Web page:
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The Federal Government has reiterated its determination to end the smuggling of rice into the country. It assured that with the concrete measures it has put in place, the smuggling of rice into Nigeria would soon be a thing of the past.
This assurance was given by the Minister of Agriculture and Rural Development, Dr. Akinwumi Adesina, while commending Dangote Industries Limited for investing $1billion (about N165 billion) in commercial rice farming and modern integrated rice mills in Nigeria.
The President and Chairman, Dangote Group, Mr. Aliko Dangote had announced his firm’s investment plan at the headquarters of the Federal Ministry of Agriculture and Rural Development in Abuja.
Dangote who led a delegation from his firm to the ministry, later proceeded to the Presidential Villa for the signing of a Memorandum of Understanding on rice production with the Federal Government.
But at the ministry, the Agriculture minister had told the delegation that government was desirous of stopping smuggling of the staple food into Nigeria.
He promised that the Federal Government would stop the smuggling of foreign rice into Nigeria from neighbouring countries.
According to him, his ministry would ensure that no individual sabotages the drive to make Nigeria an exporter of rice.
“We will end smuggling because we cannot mortgage our future and I want to assure you that government is looking at this issue critically,” Adesina said.
While explaining rational behind his firm’s foray into rice cultivation, Dangote had said that the move to invest in rice production was aimed at developing Nigeria’s economy through agriculture.
He said the investment would further boosts the Federal Government’s drive to attain food sufficiency in Nigeria, adding that in the next fours years Nigeria will become an exporter of rice.
Dangote said once his rice industry starts producing the staple food, the price of the locally produced rice “will be definitely cheaper than the imported ones and this will create room for a lot of investments in the sector.”
He said: “With rice as a major staple, we have placed total sufficiency in rice production as a major priority for our country and key value chain for our economy."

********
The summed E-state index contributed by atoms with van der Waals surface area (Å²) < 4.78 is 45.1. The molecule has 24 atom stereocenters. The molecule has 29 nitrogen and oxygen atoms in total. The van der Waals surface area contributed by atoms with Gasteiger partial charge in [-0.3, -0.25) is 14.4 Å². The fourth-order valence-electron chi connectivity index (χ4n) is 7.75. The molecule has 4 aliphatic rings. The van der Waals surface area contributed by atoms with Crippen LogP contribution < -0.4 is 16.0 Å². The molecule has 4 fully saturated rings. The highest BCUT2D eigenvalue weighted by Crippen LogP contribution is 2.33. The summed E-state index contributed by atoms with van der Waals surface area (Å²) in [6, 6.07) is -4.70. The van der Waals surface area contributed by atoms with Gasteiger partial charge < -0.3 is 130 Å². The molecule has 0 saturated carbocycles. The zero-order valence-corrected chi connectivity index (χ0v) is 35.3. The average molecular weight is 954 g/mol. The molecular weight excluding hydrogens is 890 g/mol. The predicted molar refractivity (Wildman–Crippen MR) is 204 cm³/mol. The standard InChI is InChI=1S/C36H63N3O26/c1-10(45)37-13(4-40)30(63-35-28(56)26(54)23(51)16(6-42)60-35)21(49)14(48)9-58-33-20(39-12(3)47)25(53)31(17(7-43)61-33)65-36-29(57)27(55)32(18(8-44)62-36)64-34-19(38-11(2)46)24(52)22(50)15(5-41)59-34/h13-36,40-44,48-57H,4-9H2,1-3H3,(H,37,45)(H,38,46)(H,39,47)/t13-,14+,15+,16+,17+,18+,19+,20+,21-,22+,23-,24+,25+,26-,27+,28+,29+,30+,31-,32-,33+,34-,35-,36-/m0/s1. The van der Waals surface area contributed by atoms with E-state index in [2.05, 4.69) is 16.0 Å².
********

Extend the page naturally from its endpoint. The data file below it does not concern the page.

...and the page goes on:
In his remarks, Adesina, stated that the Dangote farms and mills were expected to significantly boost small-holder rice production in the regions through a nucleus and out-grower farming model.
This, he said, would directly transform livelihoods in rural Nigeria as the sites selected were rice-growing communities that will be supported by Dangote’s provision of agro-inputs, training and marketing linkages to improve community-farming.
He said employment opportunities for at least 8,000 Nigerians will be created by the massive investment.
The Minister had said recently that about 8,000 bags of rice were smuggled into Nigeria daily from Benin Republic. Adesina made this known at a public hearing on the Federal Government new rice tariff regime organised by the House of Representatives Committee on Customs and Excise.
He said smuggling of rice and other products such as chicken and fish were detrimental to the economy and should be stopped. The minister called for stiffer penalties for illegal importers of frozen fish and chicken, which he said, were harmful to the health of Nigerians.
“We owe it a duty to our country to make sure that these people are sent to jail,’’ he said.
The minister also said the federal government would establish rice levy fund to support local rice production. The federal government increased levy on rice from 20 per cent to 100 per cent to encourage local production and help boost investors’ confidence in local rice production.
The Finance Minister, Ngozi Okonjo-Iweala, however, recently said the government had decided to reverse the policy, because rice was still being smuggled into the country.
Adesina said the rice levy fund would be established from the proceeds generated from the new tariff on imported rice. He said that Nigeria had the capacity to be the sole exporter of rice to other countries if local production of rice was enhanced.
He noted that the continued importation of rice into the country had contributed to the high unemployment among Nigerians. He alleged that some unscrupulous Nigerians were conniving with importers of rice to frustrate the implementation of the new policy on rice.
The minister maintained that the increased rice tariff regime was the best for the country as it would encourage and enhance local production of rice.
“The policy is working, I believe our rice policy is working well,” he said.
He alleged that some importers of rice buy the local rice which they label and sell to consumers as imported rice.
He called on the National Assembly to support the ministry with legislation that would enhance its operations.